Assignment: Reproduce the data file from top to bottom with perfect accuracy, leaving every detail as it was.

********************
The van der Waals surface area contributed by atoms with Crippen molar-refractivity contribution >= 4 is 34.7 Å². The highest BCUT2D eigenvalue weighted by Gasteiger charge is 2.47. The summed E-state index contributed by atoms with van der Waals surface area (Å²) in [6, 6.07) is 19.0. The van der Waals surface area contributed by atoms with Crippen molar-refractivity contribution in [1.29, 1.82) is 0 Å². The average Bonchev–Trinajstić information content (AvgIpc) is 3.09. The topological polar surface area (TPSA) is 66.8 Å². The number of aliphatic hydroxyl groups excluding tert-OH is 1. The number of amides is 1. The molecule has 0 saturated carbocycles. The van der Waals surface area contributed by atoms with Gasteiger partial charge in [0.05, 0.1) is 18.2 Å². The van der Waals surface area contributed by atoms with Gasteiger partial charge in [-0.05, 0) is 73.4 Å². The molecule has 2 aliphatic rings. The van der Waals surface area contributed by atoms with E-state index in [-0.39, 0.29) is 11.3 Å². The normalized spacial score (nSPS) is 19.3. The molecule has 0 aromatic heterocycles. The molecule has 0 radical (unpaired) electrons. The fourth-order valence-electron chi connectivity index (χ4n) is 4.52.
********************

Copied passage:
The van der Waals surface area contributed by atoms with Crippen molar-refractivity contribution >= 4 is 34.7 Å². The highest BCUT2D eigenvalue weighted by Gasteiger charge is 2.47. The summed E-state index contributed by atoms with van der Waals surface area (Å²) in [6, 6.07) is 19.0. The van der Waals surface area contributed by atoms with Crippen molar-refractivity contribution in [1.29, 1.82) is 0 Å². The average Bonchev–Trinajstić information content (AvgIpc) is 3.09. The topological polar surface area (TPSA) is 66.8 Å². The number of aliphatic hydroxyl groups excluding tert-OH is 1. The number of amides is 1. The molecule has 0 saturated carbocycles. The van der Waals surface area contributed by atoms with Gasteiger partial charge in [0.05, 0.1) is 18.2 Å². The van der Waals surface area contributed by atoms with Gasteiger partial charge in [-0.05, 0) is 73.4 Å². The molecule has 2 aliphatic rings. The van der Waals surface area contributed by atoms with E-state index in [-0.39, 0.29) is 11.3 Å². The normalized spacial score (nSPS) is 19.3. The molecule has 0 aromatic heterocycles. The molecule has 0 radical (unpaired) electrons. The fourth-order valence-electron chi connectivity index (χ4n) is 4.52.